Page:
While the cost of a 30-second prime time television commercial has fallen from peak levels, the price for Super Bowl ads has doubled since 2003.
A regular half-minute of prime time ad space cost $112,100 in 2014, according to Nielsen Media Research, up slightly from $110,200 for the previous year but down from $129,600 in 2005. In fact, rates for commercials during peak TV viewing hours from 2004 to 2008 all topped 2014 before they began falling off.
Super Bowl ads have followed a different trajectory, climbing more or less steadily since 2003. In that year, a 30-second commercial during the big game cost $2.15 million. In 2015 that same ad will cost $4.2 million. That makes buying a Super Bowl ad the most expensive advertising choice a brand can make.
To put it in perspective, a 30-second spot during the Academy Awards ceremony is less than half that price, according to Statista.
Paying up for the Super Bowl is "a price that brands are willing to pay," according to the statistics site. "Last year, Super Bowl TV ad spend in the U.S. amounted to $332 million, as advertising time during the broadcast increased to 49 minutes."
Why are brands willing to pay up?
While TV has become increasingly fragmented with expanded choices for viewers both on the cable dial and through digital services, including Netflix and Hulu, the Super Bowl has remained the biggest event on television. Last year, the game pulled in 111.5 million viewers, and if the game is competitive (which it was not in 2014 when the Seattle Seahawks blew out the Denver Broncos), the audience tunes in and sticks around for the ads. In 2013, only 0.7% of the audience changed channels during the commercials, according to Statista.
Not only was the Super Bowl the highest rated program of the 2013 to 2014 TV season, but it is also live programming that people generally watch in real time, not on DVR which makes skipping commercials easy. With the top rated non-sports prime time show The Big Bang Theory pulling in just under 20 million viewers an episode -- about 91.5 million less than the Super Bowl -- you can see why marketers are willing to spend big on the game.
After all, Super Bowl commercials, especially the really good ones -- and maybe the really bad ones -- are by no means limited to the game itself. Every major newspaper in the country runs stories about the ads, as do countless television shows and websites.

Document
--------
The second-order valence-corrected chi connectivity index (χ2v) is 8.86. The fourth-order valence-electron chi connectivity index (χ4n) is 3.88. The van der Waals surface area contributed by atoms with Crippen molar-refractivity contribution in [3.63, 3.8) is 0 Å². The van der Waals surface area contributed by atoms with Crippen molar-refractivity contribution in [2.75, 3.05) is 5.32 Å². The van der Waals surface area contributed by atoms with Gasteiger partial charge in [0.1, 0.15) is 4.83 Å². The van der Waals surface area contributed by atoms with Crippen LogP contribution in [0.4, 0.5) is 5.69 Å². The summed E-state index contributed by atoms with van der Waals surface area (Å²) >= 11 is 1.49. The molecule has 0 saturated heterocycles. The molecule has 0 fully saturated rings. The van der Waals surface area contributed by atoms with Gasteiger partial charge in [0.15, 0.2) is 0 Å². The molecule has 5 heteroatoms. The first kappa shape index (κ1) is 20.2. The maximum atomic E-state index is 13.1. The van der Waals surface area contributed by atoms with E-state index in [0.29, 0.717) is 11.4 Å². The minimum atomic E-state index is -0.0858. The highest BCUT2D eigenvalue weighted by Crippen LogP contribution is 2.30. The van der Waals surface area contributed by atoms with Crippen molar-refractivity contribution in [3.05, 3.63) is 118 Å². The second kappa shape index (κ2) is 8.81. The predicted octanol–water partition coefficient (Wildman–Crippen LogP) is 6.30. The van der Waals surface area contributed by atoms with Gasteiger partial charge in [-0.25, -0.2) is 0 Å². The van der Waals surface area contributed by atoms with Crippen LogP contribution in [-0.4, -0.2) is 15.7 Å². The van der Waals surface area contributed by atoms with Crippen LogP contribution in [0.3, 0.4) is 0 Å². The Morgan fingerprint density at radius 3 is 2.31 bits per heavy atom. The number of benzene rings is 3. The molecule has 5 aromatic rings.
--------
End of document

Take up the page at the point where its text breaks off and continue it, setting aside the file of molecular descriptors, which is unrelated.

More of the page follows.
But how much is too much to pay for publicity? Advertising during the game can nab a company perhaps more than $4 million worth of publicity, but whether there is value in that depends upon whether a company can drive sales as a result of that spending.
"Advertising should make people buy products, or at least build purchase interest," wrote ad research firm, Communicus, in a study that examined whether the ads were worth it for brands. "Judged against this standard, four out of five Super Bowl XLVII commercials failed to deliver" for each of the past two Super Bowls.
The survey, which CBS News reported on, found that only one out of five Super Bowl commercials led consumers to buy a product or build purchase interest. It also discovered that four out of five marketers believed that Super Bowl ads are not worth it.
It can work
Communicus did find that some Super Bowl ads are effective. The most successful ones, according to the researcher, are ones for new or unfamiliar products.
"As advertisers like Anheuser-Busch, Mercedes-Benz, and Butterfinger have learned over the years with successful launches for new beer brands, car models, and confections, it's very possible to build awareness and purchase interest for a new product with a single Super Bowl exposure," Communicus wrote.
Success is also relative -- a number of advertisers last year "generated a lot of attention for their spots but didn't strengthen viewers' interest in buying the brand," the researcher reported. These included ads for M&M's, Cheerios, Oikos Yogurt, and two of the most talked-about spots that aired during the game, Budweiser's Puppy Love and Coca-Cola's It's Beautiful.
It's hard to say that Coke or Budweiser need more brand awareness without a corresponding uptick in sales, but there might be some benefit for lesser brands to raise their consumer awareness. However, it can be a big gamble to expect that effect to last until a customer is looking for some Greek yogurt, a car, or a soft drink.
Tim Calkins, a marketing professor at the Northwestern University Kellogg School of Management, told Advertising Age that brands see value in the ads even if they don't directly make financial sense.
"The reason advertisers are on the game is because it supercharges their brand," he said. "It's just very hard to tie the [sales] numbers specifically back to that media buy."
The rising prices suggest that there are enough brands interested in the spots that they either work or fail in a way that's still valuable. In addition, the fact that brands such as Coke, Budweiser, and PepsiCo return year after year suggests that there's a value to being part of the big game that goes beyond pure dollars.